Alfred and Guinevere - James Schuyler
Unique, beautiful. Childhood captured with a deft touch. Economy of words – Schuyler relies mostly on conversation to achieve his ends. Humorous, appealing. (I love those kids, especially Guinevere.) Light as a frothy cloud, the sun sparkling through. Just plain wonderful. *
Heart of a Dog - Mikhail Bulgakov (Russian)
Dark science fiction, done with bravado. The first part, when the dog is a dog (but we share his thoughts) is better, partly because of the amazing fact that this, indeed, seems to be how a dog would think. The man/dog creation doesn’t have the vigor of the dog alone. As if to compensate for this, the author turns to societal issues. The book holds up to the end – dense, imaginative, strong and brutal – but ultimately it’s a curiosity by an author with plenty of talent.
No Longer at Ease - Chinua Achebe
I thought Achebe’s Things Fall Apart was excellent, and this is as good, though dealing with a totally different world. The book takes place in modern Africa and is about money, obligations, relationships, morality. At no point did I find it less than convincing and absorbing – all was right: characters, scenes, motivations. Achebe writes with directness and economy; no wasted words. The book is deserving of respect for its intelligence and maturity. *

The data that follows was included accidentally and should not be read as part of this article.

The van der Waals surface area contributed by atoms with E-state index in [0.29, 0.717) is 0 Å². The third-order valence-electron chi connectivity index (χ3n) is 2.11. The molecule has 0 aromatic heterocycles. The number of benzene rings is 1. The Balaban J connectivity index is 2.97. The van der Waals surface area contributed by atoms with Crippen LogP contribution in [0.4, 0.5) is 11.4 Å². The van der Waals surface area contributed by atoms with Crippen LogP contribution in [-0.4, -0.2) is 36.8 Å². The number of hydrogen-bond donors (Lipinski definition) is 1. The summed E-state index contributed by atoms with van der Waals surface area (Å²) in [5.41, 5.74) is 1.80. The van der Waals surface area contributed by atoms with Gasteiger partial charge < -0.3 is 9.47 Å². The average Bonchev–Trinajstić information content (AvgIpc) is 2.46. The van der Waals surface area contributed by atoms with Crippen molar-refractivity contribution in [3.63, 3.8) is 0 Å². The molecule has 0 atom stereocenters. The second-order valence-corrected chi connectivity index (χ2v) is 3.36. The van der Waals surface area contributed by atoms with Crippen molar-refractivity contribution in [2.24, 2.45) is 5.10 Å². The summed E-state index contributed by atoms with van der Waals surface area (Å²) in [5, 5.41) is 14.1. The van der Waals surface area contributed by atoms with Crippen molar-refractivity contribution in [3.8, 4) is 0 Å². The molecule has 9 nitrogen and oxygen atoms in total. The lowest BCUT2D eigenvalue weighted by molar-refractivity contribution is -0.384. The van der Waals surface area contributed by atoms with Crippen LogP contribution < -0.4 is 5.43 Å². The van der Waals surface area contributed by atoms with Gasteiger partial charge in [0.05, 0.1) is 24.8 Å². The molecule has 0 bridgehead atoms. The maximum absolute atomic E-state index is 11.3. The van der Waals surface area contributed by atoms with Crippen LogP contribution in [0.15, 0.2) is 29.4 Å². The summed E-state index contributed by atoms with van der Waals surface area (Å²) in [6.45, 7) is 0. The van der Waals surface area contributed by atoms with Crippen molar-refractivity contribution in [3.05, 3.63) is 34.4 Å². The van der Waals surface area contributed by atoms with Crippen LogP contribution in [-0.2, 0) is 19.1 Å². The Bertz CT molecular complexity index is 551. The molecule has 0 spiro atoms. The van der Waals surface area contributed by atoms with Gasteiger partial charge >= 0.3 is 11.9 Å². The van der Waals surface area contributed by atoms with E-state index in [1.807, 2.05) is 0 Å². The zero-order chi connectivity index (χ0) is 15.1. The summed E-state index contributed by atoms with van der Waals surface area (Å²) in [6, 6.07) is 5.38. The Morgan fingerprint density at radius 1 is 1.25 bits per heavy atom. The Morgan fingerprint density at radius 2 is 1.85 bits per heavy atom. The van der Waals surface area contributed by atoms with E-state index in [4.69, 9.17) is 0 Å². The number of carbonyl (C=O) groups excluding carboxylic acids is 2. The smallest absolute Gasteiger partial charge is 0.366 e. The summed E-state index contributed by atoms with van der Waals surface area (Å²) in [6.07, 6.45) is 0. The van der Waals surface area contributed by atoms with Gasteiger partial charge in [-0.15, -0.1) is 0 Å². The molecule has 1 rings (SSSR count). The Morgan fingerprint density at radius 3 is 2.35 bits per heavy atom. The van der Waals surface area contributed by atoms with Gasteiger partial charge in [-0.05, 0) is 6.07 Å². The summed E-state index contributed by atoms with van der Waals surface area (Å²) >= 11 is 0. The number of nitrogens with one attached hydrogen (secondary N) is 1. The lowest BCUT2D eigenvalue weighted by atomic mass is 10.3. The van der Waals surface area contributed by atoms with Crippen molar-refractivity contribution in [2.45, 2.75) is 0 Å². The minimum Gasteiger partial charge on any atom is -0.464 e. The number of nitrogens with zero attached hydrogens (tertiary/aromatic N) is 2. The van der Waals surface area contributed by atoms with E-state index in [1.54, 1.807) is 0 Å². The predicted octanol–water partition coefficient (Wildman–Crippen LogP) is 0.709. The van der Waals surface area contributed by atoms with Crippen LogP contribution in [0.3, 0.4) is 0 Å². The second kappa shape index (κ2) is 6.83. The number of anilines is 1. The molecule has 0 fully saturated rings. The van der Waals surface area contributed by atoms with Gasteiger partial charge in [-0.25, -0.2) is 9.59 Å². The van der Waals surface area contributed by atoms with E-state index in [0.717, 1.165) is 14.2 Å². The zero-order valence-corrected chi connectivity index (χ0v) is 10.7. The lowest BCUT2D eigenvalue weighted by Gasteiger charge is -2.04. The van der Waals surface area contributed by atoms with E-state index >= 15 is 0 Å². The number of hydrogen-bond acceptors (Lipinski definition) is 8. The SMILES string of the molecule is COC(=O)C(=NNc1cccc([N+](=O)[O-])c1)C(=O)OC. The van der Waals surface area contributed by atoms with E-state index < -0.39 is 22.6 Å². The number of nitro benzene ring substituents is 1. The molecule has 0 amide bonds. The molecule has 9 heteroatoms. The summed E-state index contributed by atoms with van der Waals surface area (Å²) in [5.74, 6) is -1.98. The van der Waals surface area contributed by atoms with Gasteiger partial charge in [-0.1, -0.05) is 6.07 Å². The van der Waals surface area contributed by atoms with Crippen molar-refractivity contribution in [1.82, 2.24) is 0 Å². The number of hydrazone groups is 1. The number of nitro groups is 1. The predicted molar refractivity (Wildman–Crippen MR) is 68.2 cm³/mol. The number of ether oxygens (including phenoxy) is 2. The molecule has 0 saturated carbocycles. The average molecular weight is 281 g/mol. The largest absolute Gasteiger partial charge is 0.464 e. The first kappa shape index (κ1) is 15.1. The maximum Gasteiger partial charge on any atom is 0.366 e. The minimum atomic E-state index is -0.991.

Dead Souls - Nikolai Gogol (Russian)
The Guerney translation was recommended, so I reread the book. This time around it remained vital, teeming, funny, alive. It’s mostly composed of set pieces in which Chichikov is at someone’s house, trying to buy dead souls. In this way we get a diverse view of Russian types, and they come across as gargantuan eccentrics. Gogol the writer (and person) is the most eccentric of all, quirky and undisciplined; his mind pops about, describing in loving detail the food at a meal, or smells, or the interior of a room. Primarily, though, his world is dense with human emotions – mostly greed and suspicion and dishonesty (though sex in any form – love or lust – are conspicuously absent). All this takes place in a dreary but imposingly vast Russian landscape. The problems began near the end (a section which wasn’t – wisely, I believe – included in the first version I read). Gogol dropped the framing device (buying dead souls) and Chichikov is placed off stage. There’s a loss of focus and momentum; Gogol makes asides, clowns around, assumes a grandiose language, but a context for his antics is missing. Confusion and aimlessness set in. What had sparkled and leaped ends in a long drawn out morass. But the bulk of the book has great exuberance and is wonderful in a way that only Gogol can be wonderful. I understand why Nabokov admired him so much. *